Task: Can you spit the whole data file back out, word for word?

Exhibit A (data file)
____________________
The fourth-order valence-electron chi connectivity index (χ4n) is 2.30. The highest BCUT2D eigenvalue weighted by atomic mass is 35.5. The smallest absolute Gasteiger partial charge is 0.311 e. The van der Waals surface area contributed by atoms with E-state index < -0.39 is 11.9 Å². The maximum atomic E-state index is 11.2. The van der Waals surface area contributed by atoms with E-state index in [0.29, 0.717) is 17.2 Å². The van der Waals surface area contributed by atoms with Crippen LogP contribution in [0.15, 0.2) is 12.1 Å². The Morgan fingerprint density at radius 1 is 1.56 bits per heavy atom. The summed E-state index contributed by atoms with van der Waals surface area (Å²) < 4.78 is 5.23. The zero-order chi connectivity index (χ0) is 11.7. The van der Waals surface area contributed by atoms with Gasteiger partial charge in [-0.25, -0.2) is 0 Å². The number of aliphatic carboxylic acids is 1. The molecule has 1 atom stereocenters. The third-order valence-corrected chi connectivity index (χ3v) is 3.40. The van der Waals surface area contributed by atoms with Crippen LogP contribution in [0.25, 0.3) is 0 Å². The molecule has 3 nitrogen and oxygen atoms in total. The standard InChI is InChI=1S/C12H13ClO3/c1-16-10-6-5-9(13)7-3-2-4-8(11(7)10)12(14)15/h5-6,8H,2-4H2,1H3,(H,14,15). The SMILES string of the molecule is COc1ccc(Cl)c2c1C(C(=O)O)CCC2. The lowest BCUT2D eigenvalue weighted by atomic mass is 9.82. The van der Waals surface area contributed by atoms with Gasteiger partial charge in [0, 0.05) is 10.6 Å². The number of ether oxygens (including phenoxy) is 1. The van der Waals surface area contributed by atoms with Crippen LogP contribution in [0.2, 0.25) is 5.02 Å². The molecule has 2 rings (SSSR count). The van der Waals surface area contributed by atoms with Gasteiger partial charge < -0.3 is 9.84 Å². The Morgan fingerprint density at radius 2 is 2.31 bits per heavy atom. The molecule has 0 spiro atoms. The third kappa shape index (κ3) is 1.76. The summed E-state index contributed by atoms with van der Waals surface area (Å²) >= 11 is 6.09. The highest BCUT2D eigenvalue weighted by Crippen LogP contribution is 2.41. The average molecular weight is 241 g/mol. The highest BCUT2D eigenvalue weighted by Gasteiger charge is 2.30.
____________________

The fourth-order valence-electron chi connectivity index (χ4n) is 2.30. The highest BCUT2D eigenvalue weighted by atomic mass is 35.5. The smallest absolute Gasteiger partial charge is 0.311 e. The van der Waals surface area contributed by atoms with E-state index < -0.39 is 11.9 Å². The maximum atomic E-state index is 11.2. The van der Waals surface area contributed by atoms with E-state index in [0.29, 0.717) is 17.2 Å². The van der Waals surface area contributed by atoms with Crippen LogP contribution in [0.15, 0.2) is 12.1 Å². The Morgan fingerprint density at radius 1 is 1.56 bits per heavy atom. The summed E-state index contributed by atoms with van der Waals surface area (Å²) < 4.78 is 5.23. The zero-order chi connectivity index (χ0) is 11.7. The van der Waals surface area contributed by atoms with Gasteiger partial charge in [-0.25, -0.2) is 0 Å². The number of aliphatic carboxylic acids is 1. The molecule has 1 atom stereocenters. The third-order valence-corrected chi connectivity index (χ3v) is 3.40. The van der Waals surface area contributed by atoms with Crippen LogP contribution in [0.25, 0.3) is 0 Å². The molecule has 3 nitrogen and oxygen atoms in total. The standard InChI is InChI=1S/C12H13ClO3/c1-16-10-6-5-9(13)7-3-2-4-8(11(7)10)12(14)15/h5-6,8H,2-4H2,1H3,(H,14,15). The SMILES string of the molecule is COc1ccc(Cl)c2c1C(C(=O)O)CCC2. The lowest BCUT2D eigenvalue weighted by atomic mass is 9.82. The van der Waals surface area contributed by atoms with Gasteiger partial charge in [0, 0.05) is 10.6 Å². The number of ether oxygens (including phenoxy) is 1. The van der Waals surface area contributed by atoms with Crippen LogP contribution in [0.2, 0.25) is 5.02 Å². The molecule has 2 rings (SSSR count). The van der Waals surface area contributed by atoms with Gasteiger partial charge < -0.3 is 9.84 Å². The Morgan fingerprint density at radius 2 is 2.31 bits per heavy atom. The molecule has 0 spiro atoms. The third kappa shape index (κ3) is 1.76. The summed E-state index contributed by atoms with van der Waals surface area (Å²) >= 11 is 6.09. The highest BCUT2D eigenvalue weighted by Crippen LogP contribution is 2.41. The average molecular weight is 241 g/mol. The highest BCUT2D eigenvalue weighted by Gasteiger charge is 2.30.